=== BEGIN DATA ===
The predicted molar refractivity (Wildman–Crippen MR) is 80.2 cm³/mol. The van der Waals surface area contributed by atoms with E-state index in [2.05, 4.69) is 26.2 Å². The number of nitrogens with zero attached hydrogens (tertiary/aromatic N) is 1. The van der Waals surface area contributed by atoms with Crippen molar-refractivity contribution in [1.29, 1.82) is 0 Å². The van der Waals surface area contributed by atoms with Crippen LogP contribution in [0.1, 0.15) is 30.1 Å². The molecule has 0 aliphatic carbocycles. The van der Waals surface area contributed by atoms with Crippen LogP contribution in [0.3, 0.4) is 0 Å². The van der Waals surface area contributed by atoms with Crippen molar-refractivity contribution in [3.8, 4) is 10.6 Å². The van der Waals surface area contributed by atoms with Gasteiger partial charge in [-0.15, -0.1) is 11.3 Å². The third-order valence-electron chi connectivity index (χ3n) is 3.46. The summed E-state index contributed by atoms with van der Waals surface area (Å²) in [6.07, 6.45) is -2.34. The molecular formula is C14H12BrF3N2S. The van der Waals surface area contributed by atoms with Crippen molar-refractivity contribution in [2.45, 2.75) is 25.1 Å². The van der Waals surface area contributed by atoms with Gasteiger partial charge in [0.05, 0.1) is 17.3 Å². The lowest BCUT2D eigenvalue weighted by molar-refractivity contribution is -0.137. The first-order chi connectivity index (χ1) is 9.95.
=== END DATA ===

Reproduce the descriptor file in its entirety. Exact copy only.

The predicted molar refractivity (Wildman–Crippen MR) is 80.2 cm³/mol. The van der Waals surface area contributed by atoms with E-state index in [2.05, 4.69) is 26.2 Å². The number of nitrogens with zero attached hydrogens (tertiary/aromatic N) is 1. The van der Waals surface area contributed by atoms with Crippen molar-refractivity contribution in [1.29, 1.82) is 0 Å². The van der Waals surface area contributed by atoms with Crippen LogP contribution in [0.1, 0.15) is 30.1 Å². The molecule has 0 aliphatic carbocycles. The van der Waals surface area contributed by atoms with Crippen LogP contribution in [0.3, 0.4) is 0 Å². The van der Waals surface area contributed by atoms with Crippen molar-refractivity contribution in [3.8, 4) is 10.6 Å². The van der Waals surface area contributed by atoms with Gasteiger partial charge in [-0.15, -0.1) is 11.3 Å². The third-order valence-electron chi connectivity index (χ3n) is 3.46. The summed E-state index contributed by atoms with van der Waals surface area (Å²) in [6.07, 6.45) is -2.34. The molecular formula is C14H12BrF3N2S. The van der Waals surface area contributed by atoms with Crippen molar-refractivity contribution in [2.45, 2.75) is 25.1 Å². The van der Waals surface area contributed by atoms with Gasteiger partial charge in [0.05, 0.1) is 17.3 Å². The lowest BCUT2D eigenvalue weighted by molar-refractivity contribution is -0.137. The first-order chi connectivity index (χ1) is 9.95.